You know that networking is in your best interest and that it can open up many doors, be them professional, social, or personal.
...but networking is much easier said than done.
Unless you possess the right networking skills, you’ll have difficulty making personal or professional connections, as well as using them to advance your career.
Wondering what those skills might be (and how you can learn them)? That’s just what we’ll cover in this article!
Let’s dive right in!
11+ Top Networking Skills
Networking involves interacting with people (who might even be strangers, or acquaintances) from common professional and social circles to build commonly beneficial ties.
To get better at networking, though, you’ll need to develop the right networking skills.
So, let’s go over the top networking skills you MUST have in 2023:
#1. Active Listening
Active listening is more than just hearing.
The act involves paying uttermost attention to what the speaker is saying, following up with clarifying questions where relevant and necessary, and making sure you got the essence of the conversation.
Here’s why the skill of active listening is essential for networking:
Imagine, for example, you’re at a networking event having a conversation with a job recruiter.
If you keep scanning the room, looking down at your phone, and just giving the recruiter the occasional nod to make them
as if you’re listening, they’re not very likely to talk to you about prospective job positions. And on the off-chance they don’t feel offended by you pretending to be listening and do speak about job opportunities, you probably won’t be paying attention!
#2. Communication Skills
Communication is, if you ask us, the most important networking skill.
You can be funny, insightful, skillful, and intelligent, and it would all be in vain if you can’t effectively communicate with people.
For this reason, when you’re networking, be mindful of the ways you convey, interact with others, and even tackle issues and discussions that may come up during the conversation.
This includes your tone of voice, the language you use, and even your urgency to speak over others. Those are all elements that can make or break your networking.
#3. Non-verbal Communication
Non-verbal communication includes every message you transmit that doesn’t include words and it accounts for up to 93% of any verbal message.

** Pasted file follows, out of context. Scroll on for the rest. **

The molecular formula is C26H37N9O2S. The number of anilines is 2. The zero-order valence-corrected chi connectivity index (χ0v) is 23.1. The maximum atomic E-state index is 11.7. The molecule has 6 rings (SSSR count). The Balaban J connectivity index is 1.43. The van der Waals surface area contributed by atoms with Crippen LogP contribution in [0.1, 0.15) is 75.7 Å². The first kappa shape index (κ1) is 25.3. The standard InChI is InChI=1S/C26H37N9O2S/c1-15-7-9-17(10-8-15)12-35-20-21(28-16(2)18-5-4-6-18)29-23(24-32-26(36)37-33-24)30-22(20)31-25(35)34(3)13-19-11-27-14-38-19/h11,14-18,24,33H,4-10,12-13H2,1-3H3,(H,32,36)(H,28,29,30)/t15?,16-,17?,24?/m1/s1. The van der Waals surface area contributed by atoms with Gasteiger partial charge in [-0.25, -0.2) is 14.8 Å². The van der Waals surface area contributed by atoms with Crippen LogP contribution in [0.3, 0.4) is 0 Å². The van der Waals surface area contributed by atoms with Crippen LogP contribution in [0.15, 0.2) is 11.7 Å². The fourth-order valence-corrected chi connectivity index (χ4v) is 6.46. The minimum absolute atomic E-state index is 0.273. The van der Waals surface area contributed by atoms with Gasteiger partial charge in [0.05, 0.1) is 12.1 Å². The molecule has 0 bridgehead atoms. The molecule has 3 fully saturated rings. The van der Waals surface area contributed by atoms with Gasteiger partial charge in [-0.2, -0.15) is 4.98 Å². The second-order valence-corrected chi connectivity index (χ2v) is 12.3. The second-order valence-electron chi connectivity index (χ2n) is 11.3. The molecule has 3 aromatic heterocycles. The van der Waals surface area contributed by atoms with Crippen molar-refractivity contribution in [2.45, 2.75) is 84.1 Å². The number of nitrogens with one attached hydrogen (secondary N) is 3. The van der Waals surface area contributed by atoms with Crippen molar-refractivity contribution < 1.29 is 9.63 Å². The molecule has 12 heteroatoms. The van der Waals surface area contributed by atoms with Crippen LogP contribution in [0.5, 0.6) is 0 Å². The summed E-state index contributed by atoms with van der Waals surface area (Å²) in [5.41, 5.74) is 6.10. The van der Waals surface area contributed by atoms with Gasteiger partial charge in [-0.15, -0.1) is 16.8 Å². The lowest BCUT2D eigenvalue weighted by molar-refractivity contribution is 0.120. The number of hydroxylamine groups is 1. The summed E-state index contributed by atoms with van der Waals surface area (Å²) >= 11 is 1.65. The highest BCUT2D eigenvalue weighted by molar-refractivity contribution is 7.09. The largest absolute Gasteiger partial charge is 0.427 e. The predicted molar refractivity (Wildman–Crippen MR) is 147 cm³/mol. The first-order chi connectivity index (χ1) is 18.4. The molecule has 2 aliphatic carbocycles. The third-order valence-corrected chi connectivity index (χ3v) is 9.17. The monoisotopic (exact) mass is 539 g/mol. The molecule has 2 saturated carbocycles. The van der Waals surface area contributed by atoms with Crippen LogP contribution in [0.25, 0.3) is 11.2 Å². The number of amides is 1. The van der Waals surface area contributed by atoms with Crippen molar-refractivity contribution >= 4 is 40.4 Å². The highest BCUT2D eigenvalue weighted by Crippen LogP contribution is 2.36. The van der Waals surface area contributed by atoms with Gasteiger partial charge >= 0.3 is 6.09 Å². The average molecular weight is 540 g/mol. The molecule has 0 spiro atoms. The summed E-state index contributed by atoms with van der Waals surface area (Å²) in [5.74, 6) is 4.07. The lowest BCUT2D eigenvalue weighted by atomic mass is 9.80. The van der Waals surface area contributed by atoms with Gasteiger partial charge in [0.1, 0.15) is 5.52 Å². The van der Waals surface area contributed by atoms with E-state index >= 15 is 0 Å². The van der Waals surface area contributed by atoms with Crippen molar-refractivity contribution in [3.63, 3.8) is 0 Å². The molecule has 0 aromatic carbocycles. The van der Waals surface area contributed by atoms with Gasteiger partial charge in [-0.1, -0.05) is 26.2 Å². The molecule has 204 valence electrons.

This means your facial expressions, your body language and stance, and even your position towards your co-speaker.
As such, non-verbal communication is an essential networking skill.
Think about it.
Who is more likely to strike up a conversation at a networking event? Someone with hunched shoulders and eyes locked on their phone screen, or a social butterfly that radiates confidence and positivity?
Yeap, we vote for number 2 as well.
#4. Interpersonal Skills
Interpersonal skills and communication skills are often used interchangeably, but there are subtle differences between the two.
In a nutshell, interpersonal skills encompass your ability to get along and understand other people. This may oftentimes mean being open to subtle hints, or “reading” the situation in a certain social setting.
Say, for example, that you’re at a party and an interesting-looking someone is smiling directly at you. This is 99% a sign that they are open to talking, but they might be too shy to start the conversation.
Research shows that humor is the key to success at work, because it makes people enjoy interacting with you, puts them at ease, and helps them build trust, among other things.
Well, the same thing applies to networking!
In addition to referring to the quality of being amusing, humor is also a mood and state of mind.
This means that humor is much more than just making people laugh—it is, in large part, about being positive and transmitting that to those around you. As such, humor is an inseparable part of networking skills.
By being able to bring a smile to people’s faces you can rest assured you’ll get to exchange some business cards (or phone numbers).
Aretha Franklin said it: R-E-S-P-E-C-T!
Yeap, respect—one of the most fundamental networking skills.
Did it ever happen when you were younger to get scolded for talking over someone or chewing your food with your mouth open?
Well, it’s even worse if you’re a disrespectful adult at a networking event.
Imagine, for example, getting lucky enough to talk to a recruiter from one of your target law firms and you make a bad expression by constantly interrupting them or asking them to repeat themselves because you weren’t paying attention.
Now that wouldn’t make the best impression, would it?
Plus, keep in mind that respectful and polite people tend to thrive at networking, as they are easy to get along with, understanding, and approachable.
If you’re going to go to a place full of strangers or acquaintances with the goal of creating professional and social ties, then you definitely need confidence!
As a skill, confidence defines how sure you are about what you say, what you do (or plan on doing), and your decisions.